Marvell released its 88NV1140 SSD controller at CES 2016 in a move that will likely lead to a sweeping change in the way manufacturers design SSDs. The new controller utilizes the new HMB (Host Memory Buffer) feature in the NVMe 1.2 protocol, which allows an SSD to utilize system RAM for its own purposes. The HMB functionality is baked into the open source NVMe protocol, so we should expect similar support from a number of other SSD controller manufacturers as the industry continues its inexorable push to lower SSD prices and increase density.
It is not a secret that the price of SSDs is plummeting quickly. A few short years ago, we dreamed of the day when an SSD would be only $1-per-GB, which pundits held forth as the inflection point for mainstream adoption. The $1-per-GB psychological price barrier was broken, and in ensuing years, we have witnessed prices plunge to 35-cents-per-GB.
NAND is easily the most expensive component on an SSD; it comprises roughly 80 to 95 percent of the BOM (Build Of Materials) cost, depending upon the SSD architecture. The best way to reduce cost, outside of relying upon the naturally decreasing cost of the NAND, is to remove some of the other components onboard the SSD. The first item to go is the DRAM, which is expensive in comparison to NAND.
Chris Ramseyer, our storage editor, pointed out this emerging trend at Computex 2015 in his The Race To The Bottom Travels Without DRAM: Low Cost SSDs article. As Chris noted, one of the drawbacks to removing DRAM from the design is that it reduces performance significantly. Contrary to popular belief, the SSDs' DRAM is rarely used for caching user data, largely due to data safety concerns.
Instead, SSD vendors employ the DRAM buffer to hold the translation tables (which at its most basic level is a map of the abstracted addresses of the data stored on the NAND). Utilizing speedy DRAM to "look up" the location of the data speeds overall SSD performance. Hosting the LBA tables on the NAND, the current method in DRAM-less SSDs, slows this process (and thus overall performance) tremendously.
The NVMe consortium designed the ever-evolving NVMe specification to offer a lightweight software stack to all non-volatile memories, not specifically NAND. This means the interface is efficient enough to even handle the speeds of DRAM (and beyond), so adding the ability to manage a portion of the system memory (RAM) for the SSD easily falls into the realm of the possible. Allowing the SSD controller to control an adjustable portion of the host memory keeps performance high, but it also keeps cost low for the SSD vendor.
The need to miniaturize components is a never-ending endeavor in space-constrained mobile environments, and storage is no exception. Currently, in a 10" tablet, the storage solution requires a minimum of 15 percent of the overall area inside the device. As other components continue to shrink, such as batteries, the storage consumes a higher percentage of the space inside the device. The nature of NAND density improvements, which occur with each successive generation, help address the need to consume less real estate, but removing the dedicated NAND package is a huge step forward. It also reduces power consumption, which is always a welcome addition in mobile environments.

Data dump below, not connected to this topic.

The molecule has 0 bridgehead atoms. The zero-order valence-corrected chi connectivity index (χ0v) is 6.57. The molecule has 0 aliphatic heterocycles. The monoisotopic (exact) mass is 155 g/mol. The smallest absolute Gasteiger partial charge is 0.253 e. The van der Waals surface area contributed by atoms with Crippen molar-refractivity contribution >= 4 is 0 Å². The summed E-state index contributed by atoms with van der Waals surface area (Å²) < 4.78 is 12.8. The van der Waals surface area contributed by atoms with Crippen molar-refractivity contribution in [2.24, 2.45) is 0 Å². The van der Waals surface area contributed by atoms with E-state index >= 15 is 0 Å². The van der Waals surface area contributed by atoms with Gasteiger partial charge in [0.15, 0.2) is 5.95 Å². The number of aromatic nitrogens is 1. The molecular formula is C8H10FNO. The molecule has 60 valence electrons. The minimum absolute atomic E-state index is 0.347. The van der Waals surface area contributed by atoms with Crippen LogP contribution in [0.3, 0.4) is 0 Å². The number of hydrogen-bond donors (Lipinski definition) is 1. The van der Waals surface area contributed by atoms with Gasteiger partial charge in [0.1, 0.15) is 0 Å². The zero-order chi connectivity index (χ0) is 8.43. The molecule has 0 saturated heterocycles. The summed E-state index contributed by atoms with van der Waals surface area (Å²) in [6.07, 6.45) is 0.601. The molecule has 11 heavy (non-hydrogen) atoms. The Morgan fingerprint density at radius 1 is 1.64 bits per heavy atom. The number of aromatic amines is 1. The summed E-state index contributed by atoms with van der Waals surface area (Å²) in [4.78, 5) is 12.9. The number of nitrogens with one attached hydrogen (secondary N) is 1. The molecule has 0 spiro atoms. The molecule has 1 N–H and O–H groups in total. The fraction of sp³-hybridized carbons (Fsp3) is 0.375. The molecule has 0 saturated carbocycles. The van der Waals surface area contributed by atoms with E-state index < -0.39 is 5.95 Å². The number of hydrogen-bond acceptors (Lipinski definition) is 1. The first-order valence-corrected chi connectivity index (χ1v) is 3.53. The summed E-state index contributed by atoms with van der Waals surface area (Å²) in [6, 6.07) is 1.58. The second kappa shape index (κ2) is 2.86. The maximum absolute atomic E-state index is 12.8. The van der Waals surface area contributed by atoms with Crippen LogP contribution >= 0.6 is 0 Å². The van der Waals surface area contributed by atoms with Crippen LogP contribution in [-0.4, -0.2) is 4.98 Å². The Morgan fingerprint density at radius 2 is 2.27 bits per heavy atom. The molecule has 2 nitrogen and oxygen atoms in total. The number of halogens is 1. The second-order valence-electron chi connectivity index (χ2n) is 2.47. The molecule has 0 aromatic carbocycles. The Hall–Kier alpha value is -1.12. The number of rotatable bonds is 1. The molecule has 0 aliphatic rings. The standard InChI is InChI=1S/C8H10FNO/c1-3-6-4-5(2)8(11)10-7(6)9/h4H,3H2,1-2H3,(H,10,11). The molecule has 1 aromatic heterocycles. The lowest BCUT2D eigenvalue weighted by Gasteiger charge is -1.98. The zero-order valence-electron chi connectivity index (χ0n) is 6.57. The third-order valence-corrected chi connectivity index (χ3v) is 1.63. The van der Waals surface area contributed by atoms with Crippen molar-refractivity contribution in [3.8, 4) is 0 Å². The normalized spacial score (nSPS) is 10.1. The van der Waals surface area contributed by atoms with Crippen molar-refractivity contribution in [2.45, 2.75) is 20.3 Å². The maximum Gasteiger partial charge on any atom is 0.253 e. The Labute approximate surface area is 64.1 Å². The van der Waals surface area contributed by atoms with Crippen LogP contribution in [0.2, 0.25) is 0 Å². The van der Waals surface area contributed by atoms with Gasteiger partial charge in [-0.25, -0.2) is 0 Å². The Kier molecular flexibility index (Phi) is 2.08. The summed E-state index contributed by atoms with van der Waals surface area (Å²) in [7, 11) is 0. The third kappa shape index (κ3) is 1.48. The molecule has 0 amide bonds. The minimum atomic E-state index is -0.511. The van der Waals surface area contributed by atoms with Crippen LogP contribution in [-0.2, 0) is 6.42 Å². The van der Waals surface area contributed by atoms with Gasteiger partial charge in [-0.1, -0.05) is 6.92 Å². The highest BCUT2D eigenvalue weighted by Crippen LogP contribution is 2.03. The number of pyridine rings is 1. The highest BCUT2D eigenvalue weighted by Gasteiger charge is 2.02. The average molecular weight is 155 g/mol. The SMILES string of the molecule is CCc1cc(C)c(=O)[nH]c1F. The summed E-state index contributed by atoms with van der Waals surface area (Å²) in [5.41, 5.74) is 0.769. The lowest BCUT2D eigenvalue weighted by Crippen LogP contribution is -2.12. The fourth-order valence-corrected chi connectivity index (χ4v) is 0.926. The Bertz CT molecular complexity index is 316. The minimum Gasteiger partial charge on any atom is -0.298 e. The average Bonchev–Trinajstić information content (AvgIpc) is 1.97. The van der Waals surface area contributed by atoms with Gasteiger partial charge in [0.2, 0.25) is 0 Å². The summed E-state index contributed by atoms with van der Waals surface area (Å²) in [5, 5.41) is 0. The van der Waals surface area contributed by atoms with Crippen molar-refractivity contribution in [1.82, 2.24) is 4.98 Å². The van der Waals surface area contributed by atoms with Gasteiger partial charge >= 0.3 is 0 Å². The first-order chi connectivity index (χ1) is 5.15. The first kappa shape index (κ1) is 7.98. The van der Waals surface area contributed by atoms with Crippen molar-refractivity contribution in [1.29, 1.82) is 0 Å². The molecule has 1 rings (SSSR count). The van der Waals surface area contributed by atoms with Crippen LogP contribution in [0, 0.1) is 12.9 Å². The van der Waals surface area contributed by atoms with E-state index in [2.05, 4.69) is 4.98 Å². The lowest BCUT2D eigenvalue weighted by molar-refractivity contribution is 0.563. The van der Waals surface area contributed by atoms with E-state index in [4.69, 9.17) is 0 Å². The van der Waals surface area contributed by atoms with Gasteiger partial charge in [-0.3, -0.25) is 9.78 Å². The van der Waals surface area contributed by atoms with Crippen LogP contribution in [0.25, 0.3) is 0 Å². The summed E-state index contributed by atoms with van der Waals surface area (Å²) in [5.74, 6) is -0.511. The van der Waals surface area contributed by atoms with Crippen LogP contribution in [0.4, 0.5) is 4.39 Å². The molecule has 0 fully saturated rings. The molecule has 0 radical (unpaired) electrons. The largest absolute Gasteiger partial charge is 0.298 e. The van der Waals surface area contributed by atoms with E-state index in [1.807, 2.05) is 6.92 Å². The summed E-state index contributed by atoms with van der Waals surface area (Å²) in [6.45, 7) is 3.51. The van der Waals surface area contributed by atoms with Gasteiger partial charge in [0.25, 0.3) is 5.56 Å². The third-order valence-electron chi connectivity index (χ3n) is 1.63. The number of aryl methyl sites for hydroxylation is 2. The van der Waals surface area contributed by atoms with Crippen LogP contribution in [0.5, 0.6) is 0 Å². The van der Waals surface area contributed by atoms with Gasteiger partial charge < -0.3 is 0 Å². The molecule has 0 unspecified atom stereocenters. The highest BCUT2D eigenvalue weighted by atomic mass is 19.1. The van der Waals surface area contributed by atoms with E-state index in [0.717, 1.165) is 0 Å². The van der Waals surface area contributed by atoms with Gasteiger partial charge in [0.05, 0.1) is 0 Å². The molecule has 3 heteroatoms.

Storing the translation tables in the DRAM raises concerns; the tables can be lost during an unsafe power loss. Most mobile devices are battery powered, so the majority of unsafe power loss events will likely occur from BSOD issues. The NVMe spec allows manufacturers to checkpoint (copy at regular intervals) the data in the DRAM to the NAND, to reduce (but not remove entirely) the possibility of data loss due to power failures.
HMB designs will likely emerge on controllers designed specifically for mobile and embedded applications, such as Marvell's new 88NV1140 SSD controller. Marvell indicated that the 88NV1140 offers performance within close range of a normal DRAM-infused SSD, and it supports all of the latest bells and whistles we expect with a leading-edge SSD controller.
Marvell's NANDEdge LDPC algorithms allow vendors to extract the maximum possible endurance from TLC (including 15nm) and 3D NAND, which is another key factor to reducing cost. Utilizing large amounts of DRAM to mask the performance loss often associated with TLC-based SSDs is a perfect tandem. The controller also supports 3D NAND and wields a dual-core Cortex R5 processor.
The controller employs onboard SRAM, another common addition in DRAM-less SSDs, with hardware accelerators to boost performance. Marvell built the controller upon its low-power 28nm process, which also supports the new L1.2 power management features added in NVMe 1.2. The newest revision of the spec features an enhanced thermal throttling technique for client SSDs, which is important in dense mobile designs and a wide range of enterprise enhancements.
Marvell indicated that it is working with leaders in the PC segment to foster broader support for HMB, and we expect OEMs to embrace the new technology quickly due to its obvious benefits.
One of the interesting caveats is that the SATA protocol provided host-offload of the NCQ queue a few years ago, but the offload efforts never progressed to more enhanced techniques, such as the NVMe-powered HMB tactic. NVMe continues to become more attractive than SATA due to its forward-thinking design and improved functionality, and the specification will continue to supplant SATA devices in mobile devices in the months to come.
1-11-16 15:08 CT - Corrected article title to "HMB".